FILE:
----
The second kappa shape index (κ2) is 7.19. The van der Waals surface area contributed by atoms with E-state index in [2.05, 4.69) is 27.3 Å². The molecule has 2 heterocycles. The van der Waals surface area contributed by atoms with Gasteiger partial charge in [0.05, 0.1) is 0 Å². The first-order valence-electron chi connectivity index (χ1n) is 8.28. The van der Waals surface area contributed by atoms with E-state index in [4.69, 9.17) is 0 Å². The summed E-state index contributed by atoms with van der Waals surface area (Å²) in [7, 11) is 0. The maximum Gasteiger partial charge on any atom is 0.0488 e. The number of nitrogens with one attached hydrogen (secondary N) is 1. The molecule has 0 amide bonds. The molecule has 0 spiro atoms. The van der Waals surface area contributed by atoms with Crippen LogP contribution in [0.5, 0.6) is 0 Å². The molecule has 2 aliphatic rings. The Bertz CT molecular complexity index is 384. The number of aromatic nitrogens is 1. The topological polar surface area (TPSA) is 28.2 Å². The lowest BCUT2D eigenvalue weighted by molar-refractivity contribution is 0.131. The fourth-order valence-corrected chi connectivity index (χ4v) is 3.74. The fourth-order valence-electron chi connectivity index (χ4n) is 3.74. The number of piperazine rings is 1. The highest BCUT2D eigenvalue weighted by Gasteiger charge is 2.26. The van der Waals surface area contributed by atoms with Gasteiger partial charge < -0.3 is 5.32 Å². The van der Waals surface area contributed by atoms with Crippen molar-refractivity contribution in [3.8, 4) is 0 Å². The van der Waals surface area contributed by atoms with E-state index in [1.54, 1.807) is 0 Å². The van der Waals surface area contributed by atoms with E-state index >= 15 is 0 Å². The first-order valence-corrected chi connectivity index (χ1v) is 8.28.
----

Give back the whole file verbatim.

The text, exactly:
The second kappa shape index (κ2) is 7.19. The van der Waals surface area contributed by atoms with E-state index in [2.05, 4.69) is 27.3 Å². The molecule has 2 heterocycles. The van der Waals surface area contributed by atoms with Gasteiger partial charge in [0.05, 0.1) is 0 Å². The first-order valence-electron chi connectivity index (χ1n) is 8.28. The van der Waals surface area contributed by atoms with E-state index in [4.69, 9.17) is 0 Å². The summed E-state index contributed by atoms with van der Waals surface area (Å²) in [7, 11) is 0. The maximum Gasteiger partial charge on any atom is 0.0488 e. The number of nitrogens with one attached hydrogen (secondary N) is 1. The molecule has 0 amide bonds. The molecule has 0 spiro atoms. The van der Waals surface area contributed by atoms with Crippen LogP contribution in [0.5, 0.6) is 0 Å². The molecule has 2 aliphatic rings. The Bertz CT molecular complexity index is 384. The number of aromatic nitrogens is 1. The topological polar surface area (TPSA) is 28.2 Å². The lowest BCUT2D eigenvalue weighted by molar-refractivity contribution is 0.131. The fourth-order valence-corrected chi connectivity index (χ4v) is 3.74. The fourth-order valence-electron chi connectivity index (χ4n) is 3.74. The number of piperazine rings is 1. The highest BCUT2D eigenvalue weighted by Gasteiger charge is 2.26. The van der Waals surface area contributed by atoms with Gasteiger partial charge < -0.3 is 5.32 Å². The van der Waals surface area contributed by atoms with Crippen molar-refractivity contribution in [3.8, 4) is 0 Å². The van der Waals surface area contributed by atoms with E-state index in [1.54, 1.807) is 0 Å². The van der Waals surface area contributed by atoms with E-state index >= 15 is 0 Å². The first-order valence-corrected chi connectivity index (χ1v) is 8.28.